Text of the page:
Self-compassion is shown to increase: The MBSR-trained health professionals discussed above were significantly higher than their control group counterparts on measures of self-compassion. The researchers also found that the MBSR-trained professionals reported greater satisfaction with life than the control group (Shapiro et al, 2005).
 
Such findings would not surprise Harris, a proponent of mindfulness and also Acceptance & Commitment Therapy, who claims that mindfulness facilitates better relationships (Harris, 2008). Other mental health experts claim that mindfulness practice results in decreased anxiety and depression, less moodiness and anger, and greater emotional stability (Reachout.com, 2013). Additionally, mindfulness appears to thicken the areas of the brain in charge of decision-making, emotional flexibility and empathy (UCLA Mindful Awareness Research Center [MARC], n.d.). All of the above must surely also benefit others in relationship with mindfulness practitioners. 
 
Mindfulness decreases emotional contagion: Research over the last several decades has identified what most people recognise intuitively on an unconscious level: there is a tendency for human beings (and also non-human mammals) to subtly synchronise their facial expressions, voices, and postures with others in their immediate environment (Hatfield, Cacioppo, & Rapson, 1993). This is undeniably pleasant when positive emotions are being shared, but it is called emotional contagion because it also can mean that we feed off each other’s fear, anger, shame, and low moods. 
 
A neurological process has been identified that supports this notion of mutual imitation. Mammals (including human beings) have a system of “mirror neurons” which fire both when we perform a particular action and also when we perceive someone else perform that same action (Rizzolatti, Fogassi, & Gallese, 2001). 
 
Mindfulness allows people to stay present to the other person without firing the neurons that bind up their emotional responses to that of the other. Having thus greater immunity from the “contagion”, mindfulness practitioners are freed to respond in a wiser, less reactive manner. Just staying present to a situation and to our own breath without getting drawn into the other person’s dramas can mean that, instead of unskilful (habitual) response, we can interrupt escalation of destructive emotions, creating a positive outcome for all concerned (Walsh, 2006).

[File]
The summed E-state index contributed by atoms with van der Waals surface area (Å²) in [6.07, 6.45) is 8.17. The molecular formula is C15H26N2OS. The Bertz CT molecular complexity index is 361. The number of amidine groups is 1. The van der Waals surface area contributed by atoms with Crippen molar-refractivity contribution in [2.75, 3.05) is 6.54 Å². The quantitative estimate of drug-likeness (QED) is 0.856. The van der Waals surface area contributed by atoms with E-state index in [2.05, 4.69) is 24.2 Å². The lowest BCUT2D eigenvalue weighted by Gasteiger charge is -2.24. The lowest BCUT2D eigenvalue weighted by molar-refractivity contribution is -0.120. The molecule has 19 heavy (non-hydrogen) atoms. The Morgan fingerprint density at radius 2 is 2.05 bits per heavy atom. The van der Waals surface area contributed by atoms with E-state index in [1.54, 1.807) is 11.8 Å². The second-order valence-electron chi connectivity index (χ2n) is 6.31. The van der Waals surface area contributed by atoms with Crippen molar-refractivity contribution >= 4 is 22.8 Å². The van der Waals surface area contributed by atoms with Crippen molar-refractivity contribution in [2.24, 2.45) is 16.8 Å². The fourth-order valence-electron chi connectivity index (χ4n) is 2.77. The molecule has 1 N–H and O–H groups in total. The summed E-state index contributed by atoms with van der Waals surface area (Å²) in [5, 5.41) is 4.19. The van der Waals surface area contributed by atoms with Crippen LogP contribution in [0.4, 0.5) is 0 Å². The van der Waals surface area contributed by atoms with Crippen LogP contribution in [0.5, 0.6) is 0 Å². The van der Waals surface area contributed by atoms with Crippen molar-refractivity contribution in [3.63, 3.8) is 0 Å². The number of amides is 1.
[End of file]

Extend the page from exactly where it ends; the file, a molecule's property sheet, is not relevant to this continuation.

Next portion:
The nursing students study also found that the MBSR-trained group had decreased tendencies to take on others’ negative emotions (Beddoe & Murphy, 2004). 
 
Physical functioning is enhanced
 
General health: On a physical level, mindfulness is said to slow down a person’s nervous system, inducing – through the relaxation -- the alpha brainwaves that give the body greater opportunity to heal (Reachout.com, 2013; Walsh, 2006). Some research has suggested that mindfulness also lowers blood pressure, improves circulation, and assists those with conditions such as ADHD (Attention Deficit Hyperactivity Disorder) (MARC, n.d.). 
 
The metabolism of a practitioner becomes more efficient, and such a person becomes more responsive to his or her body through being more in contact with it. The capacity for heightened attentiveness that is part and parcel of mindfulness also greatly increases such phenomena as the “runner’s high”, making exercise even more appealing to engage. 
 
With so many benefits for the physical body, it is not surprising that studies have also found improved functioning of the immune system in regular practitioners. Those engaging mindfulness for just eight weeks showed an increased response of antibodies to flu vaccination (Davidson & Kabat-Zinn, 2003). The same study also showed mindfulness practitioners to have increased blood flow to the left frontal cortex of the brain, an area associated with increased optimism and a sense of wellbeing; this was similar to the increased satisfaction with life noted by subjects in the Shapiro, et al, study (2005) above.